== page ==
The Tennessee Suicide Prevention Network proudly supports Suicide Anonymous (SA), a self-help program for mutual support based on the model of Alcoholics Anonymous. The purpose of this program is to provide safe environments for people to share their struggles with suicide and to develop strategies for support and healing from the devastating effects of suicidal preoccupation and behavior.
The need for such a program arises from the awareness that suicidal people generally do not have safe places to talk honestly about their own struggles with suicide. The stigma of suicide is enormous, both for surviving family members and for surviving attempters. This stigma pervades every segment of our society, including religious organizations and even the mental health field.
The church usually is not perceived as a safe place by people who struggle with suicidal thoughts, behaviors, and/or attempts. The legacy that suicide is an unforgivable sin is still learned by our children, whether or not the church actively teaches such a doctrine, making it unlikely that teens or adults struggling with the possibility of their own suicide will feel free to turn to the church to share their struggle.
Partially by default, the mental health field inherited the problem of suicide as the concept of suicide evolved from a “sin” into a “product of mental illness” over the last century in the United States. Yet the mental health field is not always perceived as a safe place by people who struggle with suicide. Mental health professionals are bound by law to intervene with suicidal patients, usually forcing appropriate psychiatric hospitalization. Faced with the threat of hospitalization or with hospitalization itself, suicidal patients “clam up” about their struggles with suicide, producing an unsafe environment for sharing the full truth about their struggle.
These groups, therefore, exist to offer a support system for survivors, to make a distinction between the suicide attempt and the person involved, to cast off the societal stigma that too often plagues the survivor, and to develop strategies for mutual support and healing. Among these strategies are:
During one-hour meetings, topics are presented by a chairperson and members share their experiences or simply listen. Cross-talking (responding to a member’s comments) is discouraged to allow free discussion without criticism. The last fifteen minutes are reserved for members to provide updates about how they are dealing with their suicidal impulses. Experience has shown that talking openly about suicide with people who understand the problem lessens the shame and stigma, combats isolation, and teaches the suicidal person that it is safe to reach out for support in a crisis.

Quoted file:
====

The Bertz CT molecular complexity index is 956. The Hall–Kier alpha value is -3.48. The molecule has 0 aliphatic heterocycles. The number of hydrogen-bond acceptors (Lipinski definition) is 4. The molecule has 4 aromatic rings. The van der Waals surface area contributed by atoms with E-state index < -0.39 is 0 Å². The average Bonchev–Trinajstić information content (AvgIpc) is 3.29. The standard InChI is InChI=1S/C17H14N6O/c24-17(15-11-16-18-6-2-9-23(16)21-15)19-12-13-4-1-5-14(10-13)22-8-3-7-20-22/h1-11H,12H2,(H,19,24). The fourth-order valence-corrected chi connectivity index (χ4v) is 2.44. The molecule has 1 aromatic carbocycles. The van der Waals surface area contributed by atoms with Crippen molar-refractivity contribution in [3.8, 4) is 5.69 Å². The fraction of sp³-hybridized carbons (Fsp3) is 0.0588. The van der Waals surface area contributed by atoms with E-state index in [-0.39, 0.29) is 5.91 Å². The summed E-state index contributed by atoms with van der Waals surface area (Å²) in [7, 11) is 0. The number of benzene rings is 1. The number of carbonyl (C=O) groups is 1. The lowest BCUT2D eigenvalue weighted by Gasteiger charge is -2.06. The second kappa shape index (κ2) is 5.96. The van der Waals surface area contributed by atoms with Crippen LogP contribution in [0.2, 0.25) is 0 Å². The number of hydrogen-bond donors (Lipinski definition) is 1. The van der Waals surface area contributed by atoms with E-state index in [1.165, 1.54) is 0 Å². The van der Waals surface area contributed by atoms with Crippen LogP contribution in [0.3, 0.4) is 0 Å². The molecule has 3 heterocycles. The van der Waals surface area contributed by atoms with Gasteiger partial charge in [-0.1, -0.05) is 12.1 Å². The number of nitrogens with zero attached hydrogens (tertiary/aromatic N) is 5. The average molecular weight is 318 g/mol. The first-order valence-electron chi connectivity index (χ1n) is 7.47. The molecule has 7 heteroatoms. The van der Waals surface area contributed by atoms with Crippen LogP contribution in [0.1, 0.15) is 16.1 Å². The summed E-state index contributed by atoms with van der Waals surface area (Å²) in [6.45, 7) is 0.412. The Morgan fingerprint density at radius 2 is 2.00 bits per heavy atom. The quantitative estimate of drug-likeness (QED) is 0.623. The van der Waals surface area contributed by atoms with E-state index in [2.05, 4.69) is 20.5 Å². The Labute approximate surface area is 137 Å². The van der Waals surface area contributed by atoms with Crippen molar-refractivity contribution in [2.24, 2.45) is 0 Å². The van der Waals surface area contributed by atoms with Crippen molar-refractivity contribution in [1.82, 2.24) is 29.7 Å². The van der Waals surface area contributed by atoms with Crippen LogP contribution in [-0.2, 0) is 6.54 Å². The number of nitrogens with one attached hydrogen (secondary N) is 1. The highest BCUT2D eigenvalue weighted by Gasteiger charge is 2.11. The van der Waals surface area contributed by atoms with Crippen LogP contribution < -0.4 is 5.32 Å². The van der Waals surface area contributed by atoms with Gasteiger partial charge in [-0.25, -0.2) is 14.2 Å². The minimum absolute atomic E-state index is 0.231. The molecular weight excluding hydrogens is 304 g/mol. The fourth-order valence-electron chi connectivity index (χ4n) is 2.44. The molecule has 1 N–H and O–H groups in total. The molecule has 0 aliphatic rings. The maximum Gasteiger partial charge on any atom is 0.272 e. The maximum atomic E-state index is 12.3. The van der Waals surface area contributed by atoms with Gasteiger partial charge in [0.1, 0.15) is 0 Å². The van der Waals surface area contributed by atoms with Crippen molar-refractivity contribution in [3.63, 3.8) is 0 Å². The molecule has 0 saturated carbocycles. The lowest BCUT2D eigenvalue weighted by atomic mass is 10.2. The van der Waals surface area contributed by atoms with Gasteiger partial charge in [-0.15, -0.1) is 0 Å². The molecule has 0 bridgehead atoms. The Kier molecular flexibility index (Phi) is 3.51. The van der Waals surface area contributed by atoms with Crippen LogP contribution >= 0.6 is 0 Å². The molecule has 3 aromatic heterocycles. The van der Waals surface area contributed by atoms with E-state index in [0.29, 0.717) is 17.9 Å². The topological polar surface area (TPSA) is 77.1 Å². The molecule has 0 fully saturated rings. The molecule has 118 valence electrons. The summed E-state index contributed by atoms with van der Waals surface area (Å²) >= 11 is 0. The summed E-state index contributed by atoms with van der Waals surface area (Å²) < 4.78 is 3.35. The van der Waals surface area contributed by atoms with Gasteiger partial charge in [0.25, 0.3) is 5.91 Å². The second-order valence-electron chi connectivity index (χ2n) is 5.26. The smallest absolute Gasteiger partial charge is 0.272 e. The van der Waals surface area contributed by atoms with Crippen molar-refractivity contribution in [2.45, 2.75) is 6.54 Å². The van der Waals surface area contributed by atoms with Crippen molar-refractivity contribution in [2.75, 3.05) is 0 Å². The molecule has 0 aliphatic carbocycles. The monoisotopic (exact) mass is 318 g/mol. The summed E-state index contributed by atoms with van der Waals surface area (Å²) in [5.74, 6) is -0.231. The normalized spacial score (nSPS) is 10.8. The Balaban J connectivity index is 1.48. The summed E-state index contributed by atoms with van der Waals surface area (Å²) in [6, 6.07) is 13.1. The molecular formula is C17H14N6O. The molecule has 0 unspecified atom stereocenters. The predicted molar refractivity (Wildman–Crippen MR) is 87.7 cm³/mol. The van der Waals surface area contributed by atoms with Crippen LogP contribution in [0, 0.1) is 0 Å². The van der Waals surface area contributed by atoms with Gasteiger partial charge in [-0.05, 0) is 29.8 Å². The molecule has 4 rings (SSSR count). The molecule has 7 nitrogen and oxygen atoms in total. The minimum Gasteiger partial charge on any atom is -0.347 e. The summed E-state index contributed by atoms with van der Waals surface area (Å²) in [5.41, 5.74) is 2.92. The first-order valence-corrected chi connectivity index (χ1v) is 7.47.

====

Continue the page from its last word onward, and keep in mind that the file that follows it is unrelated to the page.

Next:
Exchanging phone numbers with other group members provides a valuable resource for crises between meetings, especially late at night. At first reluctant to bother others, most members learn to reach out to fellow members for support in a suicidal crisis. Members receiving calls feel useful and experience the other end of a suicidal crisis.
New members pick more experienced members to guide them through the Twelve Steps model used by both groups. Both people benefit enormously from the experience and learn that they are not alone in their struggle with suicide.
At regular intervals, a member shares his or her life story and experience with suicide at a meeting open to members and the public. In sharing their stories, members overcome the shame and stigma of a life of struggle with suicide. Meanwhile, listeners identify with the story or break through denial of the full extent of their own struggles.
Members select bottom line behaviors for themselves. Bottom line behaviors are component behaviors of suicide such as hoarding pills for overdose, suicidal fantasies, compulsively driving through cemeteries, etc. Members commit to stop bottom line behaviors one day at a time. These behaviors may change with progress in recovery.
These groups are fellowships in which members from a variety of backgrounds share their experiences, strengths, and hopes with each other, that they may solve their common problems, Membership is open to all who want it; the only requirement is a desire to stop living out a pattern of suicidal ideation and behavior. There are no dues or fees for membership; each group is self-supporting through its own contributions.
(901) 383-1924 or firstname.lastname@example.org
Sunday: Hope Presbyterian Church, Room 223, 8500 Walnut Grove Road, Cordova, TN, 38018, 6:30 PM
Wednesday: Grace St. Luke’s Episcopal Church, 1730 Peabody, Memphis, TN, 38104, 7:30 PM
Thursday: The Psychological Trauma and Wellness Center, 5158 Stage Road, Suite 120, Memphis, TN 38134, 5:30 PM
Information on “The Little Book”, the basic text for Suicide Anonymous
Suicide Anonymous (group brochure)
To establish an SA group in your area, contact Dr. Ken Tullis of the Psychological Trauma and Wellness Centers at (901) 767-1469 or via e-mail at email@example.com.
The Tennessee Suicide Prevention Network acknowledges SA and SOSA for contributing to this document.
Additional resources for Survivors of Suicide can be found on the following pages:
If you have any questions about the Network or our disclaimer statement, please feel free to contact our Executive Director.
Scott Ridgway, MS
295 Plus Park Boulevard, Suite 201
Nashville, TN, 37217
(615) 297-1077 ~ (615) 269-5413 fax